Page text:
Additionally, we also found that the inflammatory cytokines elevated in COVID-19 (e.g., IL‐1β) were able to promote the formation of osteoclasts via regulating the production of RANKL from MSCs, as reported elsewhere 56.
As we have demonstrated the SARS-CoV-2-induced bone loss in adult hamster, we further involved in vitro experiments using BMMs isolated from 3-month-old (young adult) or 6-month-old (matured adult) mice to test whether the inflammatory-mediated osteoclastogenesis is age-related.
Importantly, we demonstrated that BMMs isolated from young adult mice were more responsive to the pro-osteoclastic stimulation of IL‐1β. This is clinically relevant because young patients generally have a stronger ability to adequately respond to viral infections with rapid production of a high level of pro-inflammatory cytokines 57,58.
This heightened pro-inflammatory response, together with the lower baseline pro-inflammatory state in young patients, makes them more susceptible to various syndromes related to immune dysregulation58,59. Meanwhile, we also found that the involvement of other pro-inflammatory cytokines, such as TNF-α and IFN-γ, contributed to a more prominent effect on promoting the osteoclastic activities in BMMs isolated from matured adult mice than the ones from young mice.
This might explain why musculoskeletal symptoms are mostly seen in adult patients rather than children and the elderly60. Additionally, we noticed that the neutralizing antibody failed to block the late osteoclastic differentiation, especially in BMMs from young mice, as the size of osteoclasts and the expression of CTSK did not drop to the baseline level after the addition of the IL‐1β neutralizing antibody.
These data suggest that multiple neutralizing antibodies targeting different pro-inflammatory cytokines may need to be considered for limiting IL‐1β-induced osteoclastogenesis. As demonstrated in our study that the initial stimulation of IL‐1β led to an amplified and broadened pro-inflammatory cascade, resulting in the production of several other cytokines favoring osteoclastogenesis, simultaneous block of IL‐1β and other pro-inflammatory cytokines would be required for preventing bone loss61.
Besides the immunomodulatory effect and the pro-osteoclastogenesis effect, the accumulation of various pro-inflammatory cytokines in the skeletal tissue can lead to several other long-term health concerns.
For example, we showed that IL‐1β dramatically upregulated COX2 and PTGES, which both contribute to the production of PGE262. PGE2 is not only an inflammatory mediator involved in bone modeling but also a neuromodulator that can sensitize peripheral sensory neurons leading to inflammatory pain 63.
More than 20% of COVID-19 patients report lasting (from week 0 to week 28) bone ache or burning feeling10. Therefore, long-term monitoring of the inflammatory status of bone tissue after the recovery of the disease would be necessary. As a major indicator but not the sole driver in the pathology of COVID-1964, IL-6 is commonly found significantly increased in patients with exacerbating disease progression 64.
However, many studies have shown that the serum level of IL-6 would not be significantly upregulated in hamsters after SARS-CoV-2 infection 65,66, because SARS-CoV-2 would not cause severe or even lethal disease in hamsters. Instead, the virus would induce a mild to moderate pathologic procedure resembling the clinical situation found in most COVID-19 patients.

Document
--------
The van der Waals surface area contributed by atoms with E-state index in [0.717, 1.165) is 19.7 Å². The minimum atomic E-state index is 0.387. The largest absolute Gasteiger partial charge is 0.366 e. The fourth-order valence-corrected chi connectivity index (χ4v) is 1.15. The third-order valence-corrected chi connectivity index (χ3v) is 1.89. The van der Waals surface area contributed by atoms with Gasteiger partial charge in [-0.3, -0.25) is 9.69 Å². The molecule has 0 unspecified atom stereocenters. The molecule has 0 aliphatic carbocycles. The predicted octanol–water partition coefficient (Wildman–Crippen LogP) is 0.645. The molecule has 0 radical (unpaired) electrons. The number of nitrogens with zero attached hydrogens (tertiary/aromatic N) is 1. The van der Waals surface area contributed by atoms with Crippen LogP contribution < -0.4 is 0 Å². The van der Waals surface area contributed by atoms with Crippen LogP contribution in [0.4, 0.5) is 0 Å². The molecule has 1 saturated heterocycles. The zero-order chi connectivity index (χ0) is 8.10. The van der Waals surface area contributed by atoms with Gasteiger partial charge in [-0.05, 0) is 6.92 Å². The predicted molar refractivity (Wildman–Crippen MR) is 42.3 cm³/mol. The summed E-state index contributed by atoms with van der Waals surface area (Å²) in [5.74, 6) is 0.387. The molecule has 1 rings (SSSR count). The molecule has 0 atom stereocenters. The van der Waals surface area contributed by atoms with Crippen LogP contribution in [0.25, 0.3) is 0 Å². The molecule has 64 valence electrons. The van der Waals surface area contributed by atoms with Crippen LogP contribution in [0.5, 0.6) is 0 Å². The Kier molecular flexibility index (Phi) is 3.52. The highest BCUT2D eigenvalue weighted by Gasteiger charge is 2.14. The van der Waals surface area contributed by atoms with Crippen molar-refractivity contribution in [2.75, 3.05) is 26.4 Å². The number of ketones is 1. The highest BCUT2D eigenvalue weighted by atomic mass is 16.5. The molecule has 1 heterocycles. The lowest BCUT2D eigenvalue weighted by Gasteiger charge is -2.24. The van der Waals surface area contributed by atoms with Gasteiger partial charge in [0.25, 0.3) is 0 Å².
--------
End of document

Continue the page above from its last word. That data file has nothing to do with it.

Therefore, our observation suggests that the inflammatory bone loss can happen in mild to moderate infection or post-recovery cases of COVID-19 patients. The inflammation in bone tissue can also alter the output of immune cells or cytokines from the bone marrow, which are supposed to participate in combating viral infection67. In our study, the significantly upregulated expression of IFN-γ and its signaling-associated genes (e.g., IRF1 and IRF2) in bone tissue indicate they might play an essential role in protecting bone tissue from virus infection 68.
However, it is also noteworthy that the expression of several anti-viral chemokines and cytokines, such as IFN-β69, IL-2170, and CCL1771, remained unchanged or even downregulated in the bone tissue. Thus, the suppression of the bone marrow-derived anti-viral factors may be one of the immune-evading mechanisms for SARS-CoV-2 that warrants further investigation.
In a recently published meta-analysis, Anakinra, a recombinant IL-1 receptor antagonist, was suggested as a safe, anti-inflammatory treatment option to reduce the mortality risk in patients admitted to hospital with moderate to severe COVID-19 pneumonia, especially in the presence of signs of hyperinflammation 72.
This suggests that adequate use of an anti-inflammatory treatment may be beneficial for COVID-19 during both the acute phase and the chronic phase involving long-term inflammatory complications. Therefore, evaluation of the effects of anti-inflammatory agents such as IL-1 receptor antagonists and IL-1 neutralizing antibodies on the prevention and/or treatment of SARS-CoV-2 infection-induced inflammatory bone loss should be included in future studies.
In addition, there are several limitations to our study. First. due to the lack of commercialized detection assays for evaluating biomolecules of hamster at the protein level, we only tested the circulating levels of IL-1β, TNF-α, and IL-6, which are known as three of the most important pro-inflammatory cytokines of the innate immune response.
Nevertheless, the striking similarities in the cytokine dysregulation between hamster model and human patients have been verified elsewhere using single-cell RNA sequencing73. Secondly, given the fact that the current hamster model mainly represents mild to moderate disease in human, additional investigations on the characteristics and treatment options for SARS-CoV-2-induced bone loss should be further conducted in more severe and/or lethal models.
In this study, we demonstrated the influence of SARS-CoV-2 infection on systemic bone loss during the acute and post-recovery/chronic phases. We revealed the pro-inflammatory cytokines derived from the respiratory system as the major mediators for pathological bone resorption. These pro-inflammatory cytokines disrupt the balance in bone metabolism and trigger another pro-inflammatory cascade in the skeletal tissue to further augment their pro-osteoclastogenesis effect (Fig. 8e).
The findings in our study highlight the need to closely monitor COVID-19 patients’ bone density. The benefits of prophylactic or therapeutic interventions against the development of pathological bone loss in COVID-19 patients should be further evaluated in animal models and clinical trials.